The official observer will have to confirm that the swimwear rules have been observed. The swimmer must be sure that their costume and cap are of an approved type before the swim starts as the swim will not be recognised if they are later found not to conform. If you have any doubt, please seek advice and/or approval from the CS&PF Committee prior to the swim giving sufficient notice for any research or investigations to be completed

Rules for standard relay team:


(a) Each standard team shall consist of 6 swimmers each swimming for 1 hour. The order of the swim shall be determined by the order of swimmers entering the water to commence their first swim leg. No team member may start their second swim leg before the first swimmer has completed their second swim leg. Once the first swimmer commences their second swim leg, the same order must be maintained throughout the swim.

 

Mermaids are a relay team of 5.

Swimmers in relay teams shall be over 12 years old 3 days before the relay swim starts, and for registration purposes, the beginning of the swim period their team is booked to swim in. They shall be under 16 years of age for at least 24 hours after the swim finishes for it to be classified as a Junior Relay team swim.

Junior swimmers (over 12 and under 16 years of age) will only be allowed to swim in 6-person (standard), 7-person or 8-person relay team swims.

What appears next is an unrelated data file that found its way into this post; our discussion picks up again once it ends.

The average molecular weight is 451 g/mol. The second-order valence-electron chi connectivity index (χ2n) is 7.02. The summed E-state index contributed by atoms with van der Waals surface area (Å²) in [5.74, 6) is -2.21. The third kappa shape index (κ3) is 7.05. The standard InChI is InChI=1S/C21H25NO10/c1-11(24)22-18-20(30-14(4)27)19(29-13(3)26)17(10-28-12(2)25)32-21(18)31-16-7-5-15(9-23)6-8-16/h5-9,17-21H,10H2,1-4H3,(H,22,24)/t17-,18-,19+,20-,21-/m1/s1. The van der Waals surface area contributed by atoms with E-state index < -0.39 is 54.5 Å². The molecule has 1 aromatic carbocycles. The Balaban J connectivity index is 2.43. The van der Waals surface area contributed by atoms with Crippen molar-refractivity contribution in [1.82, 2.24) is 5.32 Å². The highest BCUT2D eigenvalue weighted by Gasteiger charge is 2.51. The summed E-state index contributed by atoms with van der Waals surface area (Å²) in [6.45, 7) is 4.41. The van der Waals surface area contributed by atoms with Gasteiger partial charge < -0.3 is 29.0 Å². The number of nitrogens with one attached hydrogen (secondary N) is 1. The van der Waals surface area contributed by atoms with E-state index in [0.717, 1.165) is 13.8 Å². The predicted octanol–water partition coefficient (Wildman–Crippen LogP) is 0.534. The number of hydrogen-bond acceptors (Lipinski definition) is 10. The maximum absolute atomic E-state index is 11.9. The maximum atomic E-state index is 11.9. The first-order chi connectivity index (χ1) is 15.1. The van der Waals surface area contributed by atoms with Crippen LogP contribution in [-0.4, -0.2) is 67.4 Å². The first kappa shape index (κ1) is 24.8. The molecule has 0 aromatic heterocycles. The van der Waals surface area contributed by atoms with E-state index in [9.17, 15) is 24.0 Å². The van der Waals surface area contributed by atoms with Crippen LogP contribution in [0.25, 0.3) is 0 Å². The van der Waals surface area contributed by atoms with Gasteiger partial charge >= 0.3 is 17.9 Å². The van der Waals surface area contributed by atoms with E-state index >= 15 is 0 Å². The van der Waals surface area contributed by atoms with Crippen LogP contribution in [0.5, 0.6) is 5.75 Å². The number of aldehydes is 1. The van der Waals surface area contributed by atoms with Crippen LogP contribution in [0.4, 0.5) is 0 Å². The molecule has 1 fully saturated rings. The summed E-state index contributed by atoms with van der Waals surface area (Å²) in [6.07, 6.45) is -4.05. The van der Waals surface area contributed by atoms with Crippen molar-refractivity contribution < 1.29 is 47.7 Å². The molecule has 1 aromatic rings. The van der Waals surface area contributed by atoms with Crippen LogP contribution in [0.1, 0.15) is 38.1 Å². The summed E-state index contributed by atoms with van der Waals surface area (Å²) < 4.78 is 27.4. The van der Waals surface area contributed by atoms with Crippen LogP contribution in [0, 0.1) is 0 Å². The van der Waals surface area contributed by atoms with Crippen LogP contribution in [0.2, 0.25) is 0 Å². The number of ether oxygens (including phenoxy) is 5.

All swimmers taking part in a relay team swim must supply written proof/ratification of a 1.5 hours swim then leave the water for a minimum of 1 hour and a maximum of 1.5 hours – then return to the water and swim for 1 more hour swim in water 61°F/16°C or less or proof of completion in a recognised event for a period considered by the CS&PF to be an acceptable alternative within the previous 18 months.

In no circumstances shall more than 1 team be allowed to make their attempt escorted by the same pilot boat.

(b) Each swimmer shall swim for one or two hours - 60 minutes or 120 minutes each time he/she enters the water as designated by the choice of the relay swim leg time period options

(c) The change-over/takeover from one swimmer to the next in a relay should take place every 60 minutes or 120 minutes if for a two or three person relay option, with the new swimmer entering the water on a signal given by the observer at the end of the completion of the required 60 minute or 120 minute swim period. During the change-over the new swimmer must enter the water from behind and swim past the preceding swimmer. The swimmer that has completed their designated swim period of 60 minutes or 120 minutes must exit the water as quickly as possible and within a maximum of five minutes.

(d) Team members shall rotate in the same order throughout the swim. Pace-making or the use of a support swimmer is NOT allowed.

(e) The pilot/ships master may ask for the accompaniment of a safety swimmer at the very end of a relay swim if the conditions dictate.

(f) A CS&PF recognised Pilot and Official Observer of the Federation must be present on any CS&PF  Relay Team swim for it to be recognised.